Trend toward ‘healthier’ snacks
It could also be that Canadians just aren’t that jazzed anymore about America’s No. 1 Finger Hat. Bugles have been around since the 1960s and Cornil says tastes have changed since then.
“With snack foods, it’s an interesting market because there has been shifting demand for healthier, natural, less processed foods. And you see a lot of these are sometimes 50- to 70-year-old brands that clearly do not satisfy the new demands of consumers. So the companies, the manufacturers either have a choice to completely reformulate their products. Or to discontinue them in specific markets.”
This isn’t the first time Bugles have been discontinued north of the border. It happened in 2010, and the snack was back in Canada a year later.
That does give Bugles fans like Willy hope, but in the meantime he’s finding other ways to get his salty corn snack fix. Whether that’s buying up bags of Tongari Corn or driving his parents’ car home to Saskatchewan from Arizona.
“I’ve already told them, ‘If you guys don’t want to drive home, I’ll fly down and bring your vehicle back. But I’m going to be filling it up with Bugles for all.”
A shortage of pilots is making travel chaos in Canada even worse – CBC News
From pandemic-related travel restrictions to extreme weather events, Canada’s travel industry has navigated an unprecedented amount of uncertainty of late. And now, just as demand for travel has returned to its 2019 level, airlines are navigating their next patch of turbulence: a lack of qualified pilots.
According to Transport Canada, in a typical pre-pandemic year, roughly 1,100 pilot licences were issued. When complemented by foreign-trained pilots, that was generally more than enough to satisfy the needs of carriers as large as WestJet and Air Canada, all the way down to regional, charter and cargo airlines.
But as demand for flying collapsed in 2020, so did the number of new pilots getting their paperwork. Government data shows less than 500 licences were awarded in 2020, a figure that fell to less than 300 in 2021 and just 238 last year.
The department told CBC News in a statement that while labour shortages in the airline sector has been “identified as a priority area for action,” there are no current plans to loosen regulations. But the agency says it’s doing what it can to “increase the competitiveness of the Canadian flight training industry as well as improve the viability of aviation careers to address any shortages.”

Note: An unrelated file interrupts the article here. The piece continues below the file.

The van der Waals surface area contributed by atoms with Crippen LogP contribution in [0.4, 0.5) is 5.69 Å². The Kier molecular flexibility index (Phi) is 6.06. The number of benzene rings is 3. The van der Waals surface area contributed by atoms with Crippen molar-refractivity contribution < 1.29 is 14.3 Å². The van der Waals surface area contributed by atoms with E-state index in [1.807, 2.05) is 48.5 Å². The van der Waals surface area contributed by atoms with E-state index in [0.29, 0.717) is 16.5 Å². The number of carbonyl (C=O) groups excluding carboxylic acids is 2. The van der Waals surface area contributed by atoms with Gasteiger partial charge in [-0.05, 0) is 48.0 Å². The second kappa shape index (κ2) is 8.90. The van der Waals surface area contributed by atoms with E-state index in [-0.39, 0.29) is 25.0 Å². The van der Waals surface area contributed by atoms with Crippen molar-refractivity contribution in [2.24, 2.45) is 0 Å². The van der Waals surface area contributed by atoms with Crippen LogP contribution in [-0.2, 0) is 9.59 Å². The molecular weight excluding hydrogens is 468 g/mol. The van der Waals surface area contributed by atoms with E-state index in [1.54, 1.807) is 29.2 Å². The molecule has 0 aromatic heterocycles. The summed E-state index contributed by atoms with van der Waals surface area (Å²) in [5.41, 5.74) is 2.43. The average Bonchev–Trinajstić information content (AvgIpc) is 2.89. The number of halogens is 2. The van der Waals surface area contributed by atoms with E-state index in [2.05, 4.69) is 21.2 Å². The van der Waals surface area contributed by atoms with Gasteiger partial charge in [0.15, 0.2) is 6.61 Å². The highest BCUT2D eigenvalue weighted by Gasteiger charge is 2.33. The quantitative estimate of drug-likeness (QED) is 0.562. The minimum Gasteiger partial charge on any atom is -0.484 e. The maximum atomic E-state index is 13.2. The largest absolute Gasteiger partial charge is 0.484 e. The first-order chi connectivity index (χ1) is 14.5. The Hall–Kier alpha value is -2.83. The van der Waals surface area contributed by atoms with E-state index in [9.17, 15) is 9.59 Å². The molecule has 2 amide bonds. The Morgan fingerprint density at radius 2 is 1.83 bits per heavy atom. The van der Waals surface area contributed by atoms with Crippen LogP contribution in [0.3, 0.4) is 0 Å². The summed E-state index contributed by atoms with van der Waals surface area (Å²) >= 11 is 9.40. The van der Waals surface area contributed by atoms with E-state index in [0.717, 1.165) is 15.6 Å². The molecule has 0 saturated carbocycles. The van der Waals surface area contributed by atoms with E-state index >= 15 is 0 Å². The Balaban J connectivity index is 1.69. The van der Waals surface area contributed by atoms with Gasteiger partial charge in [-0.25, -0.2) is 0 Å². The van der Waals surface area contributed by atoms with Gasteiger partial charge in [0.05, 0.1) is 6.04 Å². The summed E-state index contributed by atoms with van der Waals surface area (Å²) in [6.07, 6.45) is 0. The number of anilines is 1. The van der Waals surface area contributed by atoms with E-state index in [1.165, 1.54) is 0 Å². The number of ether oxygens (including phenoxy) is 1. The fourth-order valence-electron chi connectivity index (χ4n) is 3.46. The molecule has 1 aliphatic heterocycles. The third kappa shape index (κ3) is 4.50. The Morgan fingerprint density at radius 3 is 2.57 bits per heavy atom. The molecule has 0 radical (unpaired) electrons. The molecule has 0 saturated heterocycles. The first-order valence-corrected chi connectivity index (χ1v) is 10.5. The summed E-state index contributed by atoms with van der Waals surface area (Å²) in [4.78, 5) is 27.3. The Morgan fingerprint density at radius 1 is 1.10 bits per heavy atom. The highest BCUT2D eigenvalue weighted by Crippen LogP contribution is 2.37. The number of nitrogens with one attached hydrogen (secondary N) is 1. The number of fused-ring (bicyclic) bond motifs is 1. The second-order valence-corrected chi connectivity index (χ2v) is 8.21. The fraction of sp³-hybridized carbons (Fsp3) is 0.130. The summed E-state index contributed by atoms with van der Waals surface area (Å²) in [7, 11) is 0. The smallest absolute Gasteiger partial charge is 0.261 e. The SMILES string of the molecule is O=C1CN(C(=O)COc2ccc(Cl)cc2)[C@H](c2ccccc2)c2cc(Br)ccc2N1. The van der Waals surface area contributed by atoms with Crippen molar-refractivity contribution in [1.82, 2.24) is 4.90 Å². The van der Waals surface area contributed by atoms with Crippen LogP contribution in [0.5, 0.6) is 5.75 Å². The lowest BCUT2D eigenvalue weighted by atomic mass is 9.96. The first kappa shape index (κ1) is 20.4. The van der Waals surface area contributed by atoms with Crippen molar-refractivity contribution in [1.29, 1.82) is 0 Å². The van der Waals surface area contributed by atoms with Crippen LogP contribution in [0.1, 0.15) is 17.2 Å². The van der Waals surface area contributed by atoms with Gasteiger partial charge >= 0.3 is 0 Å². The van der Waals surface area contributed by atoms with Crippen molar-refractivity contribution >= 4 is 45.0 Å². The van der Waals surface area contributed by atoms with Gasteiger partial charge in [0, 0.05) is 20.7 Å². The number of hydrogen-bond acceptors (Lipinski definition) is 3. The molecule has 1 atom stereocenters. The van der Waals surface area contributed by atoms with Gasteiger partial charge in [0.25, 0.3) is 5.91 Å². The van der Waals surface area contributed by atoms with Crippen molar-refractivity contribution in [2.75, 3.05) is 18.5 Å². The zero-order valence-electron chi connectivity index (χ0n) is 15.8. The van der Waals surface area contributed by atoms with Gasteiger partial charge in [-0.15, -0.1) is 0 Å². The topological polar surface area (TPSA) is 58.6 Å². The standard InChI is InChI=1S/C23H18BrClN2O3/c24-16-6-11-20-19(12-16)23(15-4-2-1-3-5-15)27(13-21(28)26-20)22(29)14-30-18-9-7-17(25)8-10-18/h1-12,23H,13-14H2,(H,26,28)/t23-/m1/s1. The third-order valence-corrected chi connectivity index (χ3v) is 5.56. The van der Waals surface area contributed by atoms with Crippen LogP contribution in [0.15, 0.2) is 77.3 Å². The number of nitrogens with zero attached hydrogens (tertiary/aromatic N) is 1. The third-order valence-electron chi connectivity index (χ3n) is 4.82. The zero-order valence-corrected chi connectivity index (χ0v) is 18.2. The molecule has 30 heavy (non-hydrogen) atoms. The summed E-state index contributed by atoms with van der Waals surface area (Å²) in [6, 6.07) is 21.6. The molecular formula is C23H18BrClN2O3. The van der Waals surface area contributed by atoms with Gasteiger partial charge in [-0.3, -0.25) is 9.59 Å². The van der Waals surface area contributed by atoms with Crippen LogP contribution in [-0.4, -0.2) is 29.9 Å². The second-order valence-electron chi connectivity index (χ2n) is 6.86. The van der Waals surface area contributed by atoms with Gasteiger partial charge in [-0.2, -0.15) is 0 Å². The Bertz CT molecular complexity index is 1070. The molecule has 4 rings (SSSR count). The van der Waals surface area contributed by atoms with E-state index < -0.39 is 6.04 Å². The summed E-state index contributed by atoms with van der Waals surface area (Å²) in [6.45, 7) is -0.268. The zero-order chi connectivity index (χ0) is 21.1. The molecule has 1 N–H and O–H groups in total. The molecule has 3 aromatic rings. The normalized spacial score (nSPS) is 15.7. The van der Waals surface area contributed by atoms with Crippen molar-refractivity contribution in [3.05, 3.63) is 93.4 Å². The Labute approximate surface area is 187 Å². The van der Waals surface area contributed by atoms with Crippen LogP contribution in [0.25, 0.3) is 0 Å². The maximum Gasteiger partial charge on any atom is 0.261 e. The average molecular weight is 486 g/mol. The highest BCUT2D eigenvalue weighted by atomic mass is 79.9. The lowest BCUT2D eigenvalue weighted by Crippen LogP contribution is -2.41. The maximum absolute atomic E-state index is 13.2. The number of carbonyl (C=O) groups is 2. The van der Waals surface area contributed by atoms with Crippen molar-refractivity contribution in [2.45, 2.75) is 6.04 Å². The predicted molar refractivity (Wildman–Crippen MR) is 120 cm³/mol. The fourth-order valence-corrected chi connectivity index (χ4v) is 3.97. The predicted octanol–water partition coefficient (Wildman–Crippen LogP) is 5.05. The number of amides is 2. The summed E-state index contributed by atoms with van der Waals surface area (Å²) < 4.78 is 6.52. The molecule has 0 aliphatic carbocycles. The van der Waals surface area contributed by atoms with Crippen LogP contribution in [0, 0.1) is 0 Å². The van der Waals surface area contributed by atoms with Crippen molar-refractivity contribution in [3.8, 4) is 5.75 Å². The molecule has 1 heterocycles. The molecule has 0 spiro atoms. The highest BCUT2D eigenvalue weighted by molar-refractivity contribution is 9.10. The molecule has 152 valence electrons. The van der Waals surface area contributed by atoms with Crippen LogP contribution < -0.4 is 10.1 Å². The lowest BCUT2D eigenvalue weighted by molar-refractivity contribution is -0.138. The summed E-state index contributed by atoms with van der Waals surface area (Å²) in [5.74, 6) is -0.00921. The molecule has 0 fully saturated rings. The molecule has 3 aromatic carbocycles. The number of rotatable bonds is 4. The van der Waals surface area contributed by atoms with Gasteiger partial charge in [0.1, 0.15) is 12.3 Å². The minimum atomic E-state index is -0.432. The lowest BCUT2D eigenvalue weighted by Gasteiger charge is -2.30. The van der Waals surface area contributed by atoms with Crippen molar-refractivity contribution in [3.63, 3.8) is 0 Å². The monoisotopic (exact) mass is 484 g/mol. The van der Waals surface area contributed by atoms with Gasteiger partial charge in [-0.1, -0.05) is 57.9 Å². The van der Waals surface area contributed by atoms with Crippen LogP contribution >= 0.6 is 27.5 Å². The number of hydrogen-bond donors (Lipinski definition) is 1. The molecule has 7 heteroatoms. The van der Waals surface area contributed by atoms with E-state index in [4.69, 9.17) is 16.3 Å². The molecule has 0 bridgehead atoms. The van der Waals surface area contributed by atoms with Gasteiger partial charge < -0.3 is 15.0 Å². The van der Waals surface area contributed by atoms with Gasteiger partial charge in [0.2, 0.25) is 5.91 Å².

Whatever changes do come will do little to help anyone in the short term, and travellers are already seeing the impact of the industry’s current labour crunch.
Staff shortages were a factor in charter airline Sunwing’s cancellation of 67 flights over the last two weeks of December, along with extreme weather.
Salaries for experienced pilots generally go up faster and higher at the major airlines than they do at most others, they are so typically able to have their pick among those available. That causes shortages just about everywhere else.
The head of the Air Transport Association of Canada says it’s a problem that had been brewing for many years, even before the pandemic.
“We haven’t had enough pilots for a long time, mostly at the regional level,” John McKenna said.
Long, expensive process
Getting a commercial licence is the last step in a multi-year process of becoming a pilot, a journey that can cost tens of thousands of dollars and take years.
In Canada, for many that journey ends with a dream job at either WestJet or Air Canada, but because of the expense and time commitment of training a new pilot, the major airlines often hire top staff from smaller carriers instead of methodically developing their own.
“Their fishing grounds is the regional carriers. And the regional carriers go down to the smaller carriers, air taxi groups … those levels have been hurting for many years,” McKenna said.
Canada’s two biggest airlines told CBC News in emailed statements that while there is indeed a higher than normal demand for pilots right now, both of them are managing to meet their needs.
“As a large global carrier operating the most modern, largest aircraft, we are a very desirable destination for talented pilots,” AIr Canada said. “As a result, we are able to attract pilots as required.”
“We have and continue to responsibly manage and plan our operations to meet the anticipated demand of our guests and are fully staffed across our network to support our operation,” WestJet said.
That’s not the case for everyone else. Small airlines often have so few pilots on staff that it doesn’t take the loss of very many to stop planes from flying.
In the fall, Sunwing applied to bring in more than 60 temporary foreign workers to meet demand for pilots, but that application was rejected, which exacerbated the chaos seen at the end of 2022. The airline has since cancelled almost all flights out of Saskatchewan and most out of Manitoba for the rest of the winter travel season.
Pandemic reduced numbers, too
It’s not just the big boys gobbling up all the qualified pilots, either. Many simply left the profession during the pandemic.
“Two years ago, to the day, literally almost every pilot [was] out of work,” says Dave Boston, a pilot with 25 years experience who’s also the man behind Edmonton-based aviation job board, Pilot Career Centre.
Faced with furloughs and layoffs at airlines big and small, many pilots tried to wait it out, but many simply moved on, he told CBC News in an interview.
“Many who had businesses or other interests, after maybe six months to a year, had to put food on the table, and they left the industry,” Boston said.